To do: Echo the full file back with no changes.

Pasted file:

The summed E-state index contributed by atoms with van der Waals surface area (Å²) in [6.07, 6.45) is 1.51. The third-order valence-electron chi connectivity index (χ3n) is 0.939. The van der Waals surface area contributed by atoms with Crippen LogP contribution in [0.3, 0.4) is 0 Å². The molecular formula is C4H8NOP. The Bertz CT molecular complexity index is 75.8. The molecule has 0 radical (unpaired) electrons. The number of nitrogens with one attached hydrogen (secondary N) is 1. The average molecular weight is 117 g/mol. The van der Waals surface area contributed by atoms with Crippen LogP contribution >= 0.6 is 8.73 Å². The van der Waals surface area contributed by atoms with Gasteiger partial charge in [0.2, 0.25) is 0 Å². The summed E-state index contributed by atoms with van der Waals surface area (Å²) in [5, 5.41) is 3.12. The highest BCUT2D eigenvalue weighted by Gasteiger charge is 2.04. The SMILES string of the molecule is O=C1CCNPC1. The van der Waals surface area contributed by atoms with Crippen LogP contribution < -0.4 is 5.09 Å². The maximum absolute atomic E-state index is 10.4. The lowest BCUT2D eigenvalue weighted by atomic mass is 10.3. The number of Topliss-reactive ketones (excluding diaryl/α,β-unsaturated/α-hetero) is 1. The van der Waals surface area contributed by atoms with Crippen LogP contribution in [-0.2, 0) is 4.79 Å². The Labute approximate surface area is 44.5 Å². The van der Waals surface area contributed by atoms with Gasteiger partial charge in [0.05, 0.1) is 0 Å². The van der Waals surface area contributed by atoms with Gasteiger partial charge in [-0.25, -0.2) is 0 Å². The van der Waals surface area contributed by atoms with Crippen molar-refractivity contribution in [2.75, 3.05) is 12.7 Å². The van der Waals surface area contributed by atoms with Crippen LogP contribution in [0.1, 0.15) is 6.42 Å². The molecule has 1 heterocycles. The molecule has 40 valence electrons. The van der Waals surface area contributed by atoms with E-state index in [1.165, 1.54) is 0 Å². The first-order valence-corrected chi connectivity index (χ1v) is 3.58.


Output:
The summed E-state index contributed by atoms with van der Waals surface area (Å²) in [6.07, 6.45) is 1.51. The third-order valence-electron chi connectivity index (χ3n) is 0.939. The van der Waals surface area contributed by atoms with Crippen LogP contribution in [0.3, 0.4) is 0 Å². The molecular formula is C4H8NOP. The Bertz CT molecular complexity index is 75.8. The molecule has 0 radical (unpaired) electrons. The number of nitrogens with one attached hydrogen (secondary N) is 1. The average molecular weight is 117 g/mol. The van der Waals surface area contributed by atoms with Crippen LogP contribution >= 0.6 is 8.73 Å². The van der Waals surface area contributed by atoms with Gasteiger partial charge in [0.2, 0.25) is 0 Å². The summed E-state index contributed by atoms with van der Waals surface area (Å²) in [5, 5.41) is 3.12. The highest BCUT2D eigenvalue weighted by Gasteiger charge is 2.04. The SMILES string of the molecule is O=C1CCNPC1. The van der Waals surface area contributed by atoms with Crippen LogP contribution < -0.4 is 5.09 Å². The maximum absolute atomic E-state index is 10.4. The lowest BCUT2D eigenvalue weighted by atomic mass is 10.3. The number of Topliss-reactive ketones (excluding diaryl/α,β-unsaturated/α-hetero) is 1. The van der Waals surface area contributed by atoms with Crippen LogP contribution in [-0.2, 0) is 4.79 Å². The Labute approximate surface area is 44.5 Å². The van der Waals surface area contributed by atoms with Gasteiger partial charge in [0.05, 0.1) is 0 Å². The van der Waals surface area contributed by atoms with Gasteiger partial charge in [-0.25, -0.2) is 0 Å². The van der Waals surface area contributed by atoms with Crippen molar-refractivity contribution in [2.75, 3.05) is 12.7 Å². The van der Waals surface area contributed by atoms with Crippen LogP contribution in [0.1, 0.15) is 6.42 Å². The molecule has 1 heterocycles. The molecule has 40 valence electrons. The van der Waals surface area contributed by atoms with E-state index in [1.165, 1.54) is 0 Å². The first-order valence-corrected chi connectivity index (χ1v) is 3.58.